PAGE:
“But I believe that the government expects to reap a lot more multiplier effect out of this sell-down of assets rather than just carting cash away, and the existing indigenous joint venture partners will be willing to work with the government to ensure that that materialises.
“Of course, we are an existing joint venture partner; so, we expect the right of first refusal. We have 45 per cent of OML 29 and the government owns 55 per cent.”
As part of efforts to surmount cash-call challenges and put the upstream sector on a path of sustainable growth, the Nigerian National Petroleum Corporation has said it would introduce the Incorporated Joint Venture model to replace all the JV exploration and production projects.
The Group Managing Director, NNPC, Dr Maikanti Baru, said at a panel session on Wednesday at the Nigeria Oil and Gas Conference in Abuja, that the consideration for the IJV model was born out of the need to encourage healthy business culture and growth in the energy sector.
The GMD, who was represented by the Chief Operating Officer, Mr Bello Rabiu, said the IJV model, when implemented, would make oil and gas business more productive and beneficial to investors.
Baru explained that the current alternative funding arrangement was a temporary measure and that the objective of the IJV model was to create a robust business system “that allows for projects self-financing and guarantees a win-win situation for all stakeholders.”
He said, “The only option which is the same everywhere in the world is for any project or any business to fund itself and the only way it can fund itself is for the business to see itself as both funded by equity and debt.
“The incorporation element of IJV allows it to operate as an independent entity that can source capital to fund its projects and deliver dividends to shareholders at the end of each financial year.”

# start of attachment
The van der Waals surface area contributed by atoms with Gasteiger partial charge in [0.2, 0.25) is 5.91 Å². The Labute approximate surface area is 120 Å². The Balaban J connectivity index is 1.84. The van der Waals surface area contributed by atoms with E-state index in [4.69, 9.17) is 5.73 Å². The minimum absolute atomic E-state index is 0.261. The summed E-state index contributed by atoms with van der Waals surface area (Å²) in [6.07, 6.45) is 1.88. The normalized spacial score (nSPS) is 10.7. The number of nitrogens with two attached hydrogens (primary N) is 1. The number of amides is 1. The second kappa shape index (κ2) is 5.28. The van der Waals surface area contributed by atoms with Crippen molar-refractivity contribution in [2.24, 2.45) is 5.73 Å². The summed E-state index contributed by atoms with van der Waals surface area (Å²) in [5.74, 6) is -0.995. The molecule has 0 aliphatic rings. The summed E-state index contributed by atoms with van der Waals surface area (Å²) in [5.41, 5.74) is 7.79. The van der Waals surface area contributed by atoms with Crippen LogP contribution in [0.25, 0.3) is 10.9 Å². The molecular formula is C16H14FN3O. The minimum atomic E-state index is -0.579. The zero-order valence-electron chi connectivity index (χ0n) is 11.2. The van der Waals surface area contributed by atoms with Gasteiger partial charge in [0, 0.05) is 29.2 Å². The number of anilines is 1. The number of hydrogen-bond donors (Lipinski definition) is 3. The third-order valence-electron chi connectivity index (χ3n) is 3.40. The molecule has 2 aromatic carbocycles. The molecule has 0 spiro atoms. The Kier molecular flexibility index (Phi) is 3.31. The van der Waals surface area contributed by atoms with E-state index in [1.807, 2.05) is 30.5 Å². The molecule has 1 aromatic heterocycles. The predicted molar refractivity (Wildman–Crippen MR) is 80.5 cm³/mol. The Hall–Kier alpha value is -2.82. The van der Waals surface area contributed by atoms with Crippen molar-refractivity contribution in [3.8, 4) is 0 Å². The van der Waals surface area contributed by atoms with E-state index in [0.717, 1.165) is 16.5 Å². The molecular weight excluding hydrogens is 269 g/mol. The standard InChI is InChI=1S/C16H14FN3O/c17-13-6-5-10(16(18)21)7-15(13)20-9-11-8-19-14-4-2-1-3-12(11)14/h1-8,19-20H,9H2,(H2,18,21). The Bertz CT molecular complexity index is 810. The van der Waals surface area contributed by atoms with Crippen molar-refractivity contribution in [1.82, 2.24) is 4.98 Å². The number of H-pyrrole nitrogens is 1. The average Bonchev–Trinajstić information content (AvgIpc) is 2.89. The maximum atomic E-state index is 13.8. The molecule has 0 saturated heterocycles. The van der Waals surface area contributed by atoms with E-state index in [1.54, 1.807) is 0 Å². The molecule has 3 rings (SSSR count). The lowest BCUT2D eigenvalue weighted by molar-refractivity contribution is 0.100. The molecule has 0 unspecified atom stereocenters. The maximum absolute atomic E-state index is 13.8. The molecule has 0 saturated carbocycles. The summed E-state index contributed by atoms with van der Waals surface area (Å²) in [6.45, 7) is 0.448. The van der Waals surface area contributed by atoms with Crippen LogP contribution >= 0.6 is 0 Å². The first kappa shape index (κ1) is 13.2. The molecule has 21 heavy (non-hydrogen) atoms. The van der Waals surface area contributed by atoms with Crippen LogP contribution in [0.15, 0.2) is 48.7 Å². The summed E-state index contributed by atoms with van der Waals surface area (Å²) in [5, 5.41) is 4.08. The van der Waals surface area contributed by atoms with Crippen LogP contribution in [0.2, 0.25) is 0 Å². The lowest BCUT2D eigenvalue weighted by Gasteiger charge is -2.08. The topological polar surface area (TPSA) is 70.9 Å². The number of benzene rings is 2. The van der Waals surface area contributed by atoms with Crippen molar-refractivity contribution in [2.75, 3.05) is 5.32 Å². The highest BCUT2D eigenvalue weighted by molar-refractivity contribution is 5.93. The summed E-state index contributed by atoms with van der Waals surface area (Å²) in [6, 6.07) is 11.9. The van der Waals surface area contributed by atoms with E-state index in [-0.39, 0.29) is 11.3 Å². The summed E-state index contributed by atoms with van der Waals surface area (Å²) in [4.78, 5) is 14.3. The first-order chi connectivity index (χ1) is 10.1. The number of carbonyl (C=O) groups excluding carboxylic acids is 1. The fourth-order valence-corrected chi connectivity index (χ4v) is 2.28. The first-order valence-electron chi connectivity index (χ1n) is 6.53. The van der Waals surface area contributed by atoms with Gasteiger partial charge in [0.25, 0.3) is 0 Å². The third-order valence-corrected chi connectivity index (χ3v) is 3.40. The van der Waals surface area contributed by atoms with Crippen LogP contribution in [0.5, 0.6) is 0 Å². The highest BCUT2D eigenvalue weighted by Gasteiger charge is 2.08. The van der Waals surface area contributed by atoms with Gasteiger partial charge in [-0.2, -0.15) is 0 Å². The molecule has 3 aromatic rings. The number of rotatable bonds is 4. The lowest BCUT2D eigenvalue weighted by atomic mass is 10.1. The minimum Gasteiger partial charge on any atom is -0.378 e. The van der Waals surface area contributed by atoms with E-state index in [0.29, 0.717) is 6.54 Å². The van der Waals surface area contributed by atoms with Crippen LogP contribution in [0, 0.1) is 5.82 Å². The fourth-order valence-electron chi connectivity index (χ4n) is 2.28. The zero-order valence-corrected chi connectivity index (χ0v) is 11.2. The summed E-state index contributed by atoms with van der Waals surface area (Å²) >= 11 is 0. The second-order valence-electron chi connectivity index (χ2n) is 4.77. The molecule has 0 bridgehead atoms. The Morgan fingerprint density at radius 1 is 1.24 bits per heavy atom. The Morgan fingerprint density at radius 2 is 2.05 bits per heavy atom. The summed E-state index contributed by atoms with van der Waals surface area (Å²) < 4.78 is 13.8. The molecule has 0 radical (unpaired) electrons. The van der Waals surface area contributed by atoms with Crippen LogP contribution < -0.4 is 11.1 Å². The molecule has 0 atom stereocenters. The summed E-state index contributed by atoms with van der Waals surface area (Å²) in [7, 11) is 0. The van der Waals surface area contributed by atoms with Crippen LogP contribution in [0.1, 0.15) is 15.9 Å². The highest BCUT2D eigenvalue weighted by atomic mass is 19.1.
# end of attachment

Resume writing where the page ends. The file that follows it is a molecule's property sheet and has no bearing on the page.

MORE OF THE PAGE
Responding to the question on apparent lack of trust between the government and IOCs, the GMD said that the trust level on both sides had significantly improved since 2015 till date.
He noted that prompt payment of cash-call arears and other measures initiated by the corporation contributed in restoring the confidence of the IOCs.
The Highest Corporation Taxes Around the World and the Main Drivers Behind them
Taxes Pay by Corporation Around the World and the Main Drivers Behind them
While corporation tax rates are influenced by the country’s definition, there’s clearly a pattern with developing countries and emerging economies paying higher rates to sustain the country.
The top five richest countries in the world’s corporation tax are relatively varied, with Luxemburg standing at 27.08%, Norway at 22%, Iceland at 20%, Switzerland at 18% and Ireland at 12.5%. It would appear that some countries’ cultures factor into how much tax they pay. For example, Scandinavian countries are proud to pay higher taxes to contribute to social welfare.
On average, Africa has the highest corporation tax rate throughout the world’s continents at 28.45% and South America, the second highest with an average rate of 27.63%. However, Europe stands at the lowest rate of 20.27%. Does this contradict the claim that developed countries pay higher tax?